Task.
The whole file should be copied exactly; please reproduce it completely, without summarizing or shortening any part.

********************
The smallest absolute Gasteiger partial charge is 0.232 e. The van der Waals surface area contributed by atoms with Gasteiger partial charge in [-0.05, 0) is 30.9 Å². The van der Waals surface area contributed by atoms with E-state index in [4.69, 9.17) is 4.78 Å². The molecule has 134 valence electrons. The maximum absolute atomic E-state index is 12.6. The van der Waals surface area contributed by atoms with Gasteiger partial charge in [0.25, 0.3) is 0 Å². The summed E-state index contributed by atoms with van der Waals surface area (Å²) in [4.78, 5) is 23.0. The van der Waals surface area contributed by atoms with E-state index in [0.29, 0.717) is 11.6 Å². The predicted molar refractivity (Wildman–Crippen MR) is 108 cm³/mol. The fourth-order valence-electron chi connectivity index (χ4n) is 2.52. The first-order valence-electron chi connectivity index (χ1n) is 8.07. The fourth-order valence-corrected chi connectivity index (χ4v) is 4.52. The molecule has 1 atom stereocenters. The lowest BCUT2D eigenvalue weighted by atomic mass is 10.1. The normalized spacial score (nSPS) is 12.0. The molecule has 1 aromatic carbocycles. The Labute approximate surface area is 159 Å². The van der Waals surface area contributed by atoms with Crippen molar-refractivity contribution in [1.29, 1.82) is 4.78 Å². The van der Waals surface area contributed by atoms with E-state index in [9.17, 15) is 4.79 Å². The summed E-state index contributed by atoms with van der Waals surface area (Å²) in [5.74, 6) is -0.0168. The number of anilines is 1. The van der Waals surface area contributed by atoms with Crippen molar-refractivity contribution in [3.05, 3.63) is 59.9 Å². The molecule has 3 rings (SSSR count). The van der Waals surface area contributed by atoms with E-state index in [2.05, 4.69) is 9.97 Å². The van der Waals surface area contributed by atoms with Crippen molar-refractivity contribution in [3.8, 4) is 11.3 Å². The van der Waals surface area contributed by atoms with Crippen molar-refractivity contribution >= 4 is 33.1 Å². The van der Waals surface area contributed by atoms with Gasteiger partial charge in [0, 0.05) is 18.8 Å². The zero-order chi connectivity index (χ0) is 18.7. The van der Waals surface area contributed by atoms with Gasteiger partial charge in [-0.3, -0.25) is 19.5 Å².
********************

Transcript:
The smallest absolute Gasteiger partial charge is 0.232 e. The van der Waals surface area contributed by atoms with Gasteiger partial charge in [-0.05, 0) is 30.9 Å². The van der Waals surface area contributed by atoms with E-state index in [4.69, 9.17) is 4.78 Å². The molecule has 134 valence electrons. The maximum absolute atomic E-state index is 12.6. The van der Waals surface area contributed by atoms with Gasteiger partial charge in [0.25, 0.3) is 0 Å². The summed E-state index contributed by atoms with van der Waals surface area (Å²) in [4.78, 5) is 23.0. The van der Waals surface area contributed by atoms with E-state index in [0.29, 0.717) is 11.6 Å². The predicted molar refractivity (Wildman–Crippen MR) is 108 cm³/mol. The fourth-order valence-electron chi connectivity index (χ4n) is 2.52. The first-order valence-electron chi connectivity index (χ1n) is 8.07. The fourth-order valence-corrected chi connectivity index (χ4v) is 4.52. The molecule has 1 atom stereocenters. The lowest BCUT2D eigenvalue weighted by atomic mass is 10.1. The normalized spacial score (nSPS) is 12.0. The molecule has 1 aromatic carbocycles. The Labute approximate surface area is 159 Å². The van der Waals surface area contributed by atoms with Crippen molar-refractivity contribution in [1.29, 1.82) is 4.78 Å². The van der Waals surface area contributed by atoms with E-state index in [9.17, 15) is 4.79 Å². The summed E-state index contributed by atoms with van der Waals surface area (Å²) in [5.74, 6) is -0.0168. The number of anilines is 1. The van der Waals surface area contributed by atoms with Crippen molar-refractivity contribution in [3.05, 3.63) is 59.9 Å². The molecule has 3 rings (SSSR count). The van der Waals surface area contributed by atoms with E-state index in [2.05, 4.69) is 9.97 Å². The van der Waals surface area contributed by atoms with Crippen molar-refractivity contribution in [3.8, 4) is 11.3 Å². The van der Waals surface area contributed by atoms with Crippen molar-refractivity contribution >= 4 is 33.1 Å². The van der Waals surface area contributed by atoms with Gasteiger partial charge in [0, 0.05) is 18.8 Å². The zero-order chi connectivity index (χ0) is 18.7. The van der Waals surface area contributed by atoms with Gasteiger partial charge in [-0.3, -0.25) is 19.5 Å².